A bulk of the punch comes in the middle of the album where a variety of psychedelic styles are confidently presented. “Mesmerise” is straight blistering in all its swirly glory and soaring vocals which are hard to ignore as a power-single, destined to be blaring over college radios across the hemisphere. “Move with the Season” is the perfect cut to allow you to catch your breath from the maelstrom that hath just ensued. This more subdued entry combines tidbits of British rock history with the harmonious sentiment of acts like Fleet Foxes. I could go on in describing each songs strong qualities, but I’ll leave some of that to you.

Album Lowlights: Comparisons to a certain Australian psych-rock band are gonna be made, but I beg you to listen to Temples without such bias.

The production is solid overall, but one can’t help wonder if they went a little overboard with all the effects, massive organ flourishes, harp sweeps and pretty little nuisances.

Lastly, some of Bagshaw’s lyrical subjects comes off as cliché in all it’s dark mysticism and fantasmical elements. I mean, I’m down for this journey, just not sure I need the lyrics to paint TOO much of the picture for me.

Takeaway: Sun Structures is one helluva debut effort, simply put. Nods to retro-pop are evident early on, yet fade off quickly, leaving the listener with the adequate tools to join these lads on a mysterious exploration. In this voyage their are many musical elements present, and the vast majority fit neatly in their respective place as a young English band takes on a formidable genre.

~Kevin Quandt


3.5-BamsTop Tracks:
“Arhegh Danagh”
“Koud Edhaz Emin”
“Timadrit in Sahara”

Album Highlights: Tinariwen, a critically acclaimed Tuareg band from the Sahara Desert of northern Mali, return for a followup to their Grammy Award winning 2011 album Tassili. Formed in 1979, Tinariwen is more than a band of musicians, they have lived through war and political unrest in northern Africa, reflecting the pulse of the people in Mali, Algeria and Libya. Their latest release Emmaar, is the 7th studio output from this band of Tuareg musicians best known for their unique blend of politically driven Tichumaren, rock and blues music stryle. Emmaar is driven by the signature guitar sound common in West African music, and the rhythmic percussion of the findé, which can oftentimes sound like a bongo drum. This album might not live up to it’s predecessor but it is still an immensely enjoyable sound from this band from the desert.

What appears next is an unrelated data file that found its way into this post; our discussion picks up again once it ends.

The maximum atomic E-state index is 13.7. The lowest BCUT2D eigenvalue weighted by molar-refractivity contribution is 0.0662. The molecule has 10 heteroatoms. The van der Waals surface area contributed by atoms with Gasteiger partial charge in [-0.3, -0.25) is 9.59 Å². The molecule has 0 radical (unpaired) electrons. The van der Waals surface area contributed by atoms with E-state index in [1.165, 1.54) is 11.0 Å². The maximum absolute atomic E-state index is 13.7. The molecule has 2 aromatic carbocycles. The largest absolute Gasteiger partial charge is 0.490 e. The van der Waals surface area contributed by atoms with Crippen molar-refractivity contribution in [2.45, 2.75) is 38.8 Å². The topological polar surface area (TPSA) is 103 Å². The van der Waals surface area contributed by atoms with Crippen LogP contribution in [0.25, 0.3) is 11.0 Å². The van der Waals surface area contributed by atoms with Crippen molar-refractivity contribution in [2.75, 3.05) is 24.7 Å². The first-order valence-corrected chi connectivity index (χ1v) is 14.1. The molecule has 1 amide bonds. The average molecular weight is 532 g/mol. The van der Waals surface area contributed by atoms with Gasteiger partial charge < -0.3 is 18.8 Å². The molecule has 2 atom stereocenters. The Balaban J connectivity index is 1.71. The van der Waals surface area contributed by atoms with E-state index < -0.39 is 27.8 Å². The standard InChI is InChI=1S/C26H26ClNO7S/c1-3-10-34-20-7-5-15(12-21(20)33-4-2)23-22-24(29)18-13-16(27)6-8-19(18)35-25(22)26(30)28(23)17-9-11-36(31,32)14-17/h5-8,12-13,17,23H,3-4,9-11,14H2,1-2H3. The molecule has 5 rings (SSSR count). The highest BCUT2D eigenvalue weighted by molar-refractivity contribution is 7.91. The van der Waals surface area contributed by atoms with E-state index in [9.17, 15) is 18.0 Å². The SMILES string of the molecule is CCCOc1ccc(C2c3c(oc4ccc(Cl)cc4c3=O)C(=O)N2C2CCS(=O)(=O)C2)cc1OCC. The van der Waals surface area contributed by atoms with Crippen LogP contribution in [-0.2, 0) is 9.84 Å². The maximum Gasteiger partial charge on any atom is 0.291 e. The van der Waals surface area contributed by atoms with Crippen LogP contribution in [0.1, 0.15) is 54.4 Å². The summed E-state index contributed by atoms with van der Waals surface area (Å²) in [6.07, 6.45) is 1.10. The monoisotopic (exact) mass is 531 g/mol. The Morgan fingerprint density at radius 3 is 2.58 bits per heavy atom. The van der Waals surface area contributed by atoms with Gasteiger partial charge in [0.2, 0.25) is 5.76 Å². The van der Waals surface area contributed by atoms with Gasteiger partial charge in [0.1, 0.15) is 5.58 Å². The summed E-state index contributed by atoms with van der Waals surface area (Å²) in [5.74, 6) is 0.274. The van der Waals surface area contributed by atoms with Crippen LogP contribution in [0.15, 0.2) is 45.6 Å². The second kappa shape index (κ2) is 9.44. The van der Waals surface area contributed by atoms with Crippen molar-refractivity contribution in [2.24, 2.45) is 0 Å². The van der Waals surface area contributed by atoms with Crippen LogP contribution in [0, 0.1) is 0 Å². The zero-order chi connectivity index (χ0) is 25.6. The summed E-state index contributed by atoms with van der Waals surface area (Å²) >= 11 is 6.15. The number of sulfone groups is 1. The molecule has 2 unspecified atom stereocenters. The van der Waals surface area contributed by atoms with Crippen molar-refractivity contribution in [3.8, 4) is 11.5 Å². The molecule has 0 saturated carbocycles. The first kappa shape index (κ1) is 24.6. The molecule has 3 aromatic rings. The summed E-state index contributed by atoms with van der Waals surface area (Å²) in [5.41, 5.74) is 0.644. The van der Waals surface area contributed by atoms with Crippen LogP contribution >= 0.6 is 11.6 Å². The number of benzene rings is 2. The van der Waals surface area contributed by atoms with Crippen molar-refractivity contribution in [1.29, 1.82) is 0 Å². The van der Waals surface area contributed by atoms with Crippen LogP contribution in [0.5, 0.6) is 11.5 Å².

Album Lowlight: Unlike Tassili, there are no guest appearances from western musicians on Emmaar. Nels Cline and The Dirty Dozen Brass Band both make an appearances on the Tassili, winner of a Grammy for “Best World Music” in 2011. Emmaar does not not have any guest appearances, and does not stray far from their roots as Tuareg musicians. However, that is not to say this is a bad thing, I just love collaborations between masters of different genres.

Takeaway: Tinariwen have a fascinating and complex past. Their music is more than music, it is the voice of an entire group of people known as The Tuareg, a nomadic people from the Saharan Desert in North Africa. Formed in a military training camp organized by former Libyan ruler Muammar al-Gaddafi, Tinariwen was formed to voice the consciousness of the Tuareg people. Emmaar is another in a long line of music that represents the voice of their people. And for that it is beautiful. You might not be able to understand the words they are saying, but you can feel the emotion in their voices and instruments. Do yourself a favor and familiarize yourself with this inspirational story.

~Kevin Raos

Sun Kil MoonBenji

4.5-BamsTop Tracks:
“Pray For Newtown”